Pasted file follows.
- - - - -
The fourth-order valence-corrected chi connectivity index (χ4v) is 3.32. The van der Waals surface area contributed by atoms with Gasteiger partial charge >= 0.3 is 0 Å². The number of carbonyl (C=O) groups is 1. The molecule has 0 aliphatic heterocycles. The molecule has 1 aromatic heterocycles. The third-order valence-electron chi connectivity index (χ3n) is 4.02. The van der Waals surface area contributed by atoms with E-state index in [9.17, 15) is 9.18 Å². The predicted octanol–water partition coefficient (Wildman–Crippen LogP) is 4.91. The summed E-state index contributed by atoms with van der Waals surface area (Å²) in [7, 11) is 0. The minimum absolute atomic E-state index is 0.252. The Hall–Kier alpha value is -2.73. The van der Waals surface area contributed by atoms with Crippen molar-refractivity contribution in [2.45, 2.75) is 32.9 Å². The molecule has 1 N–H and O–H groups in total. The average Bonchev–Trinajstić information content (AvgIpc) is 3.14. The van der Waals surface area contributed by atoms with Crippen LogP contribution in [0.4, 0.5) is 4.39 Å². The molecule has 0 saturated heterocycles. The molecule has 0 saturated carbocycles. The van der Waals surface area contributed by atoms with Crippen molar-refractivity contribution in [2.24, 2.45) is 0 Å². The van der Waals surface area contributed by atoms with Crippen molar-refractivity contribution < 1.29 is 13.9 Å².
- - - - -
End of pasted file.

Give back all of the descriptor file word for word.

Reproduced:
The fourth-order valence-corrected chi connectivity index (χ4v) is 3.32. The van der Waals surface area contributed by atoms with Gasteiger partial charge >= 0.3 is 0 Å². The number of carbonyl (C=O) groups is 1. The molecule has 0 aliphatic heterocycles. The molecule has 1 aromatic heterocycles. The third-order valence-electron chi connectivity index (χ3n) is 4.02. The van der Waals surface area contributed by atoms with E-state index in [9.17, 15) is 9.18 Å². The predicted octanol–water partition coefficient (Wildman–Crippen LogP) is 4.91. The summed E-state index contributed by atoms with van der Waals surface area (Å²) in [7, 11) is 0. The minimum absolute atomic E-state index is 0.252. The Hall–Kier alpha value is -2.73. The van der Waals surface area contributed by atoms with Crippen molar-refractivity contribution in [2.45, 2.75) is 32.9 Å². The molecule has 1 N–H and O–H groups in total. The average Bonchev–Trinajstić information content (AvgIpc) is 3.14. The van der Waals surface area contributed by atoms with Crippen LogP contribution in [0.4, 0.5) is 4.39 Å². The molecule has 0 saturated heterocycles. The molecule has 0 saturated carbocycles. The van der Waals surface area contributed by atoms with Crippen molar-refractivity contribution in [2.24, 2.45) is 0 Å². The van der Waals surface area contributed by atoms with Crippen molar-refractivity contribution < 1.29 is 13.9 Å².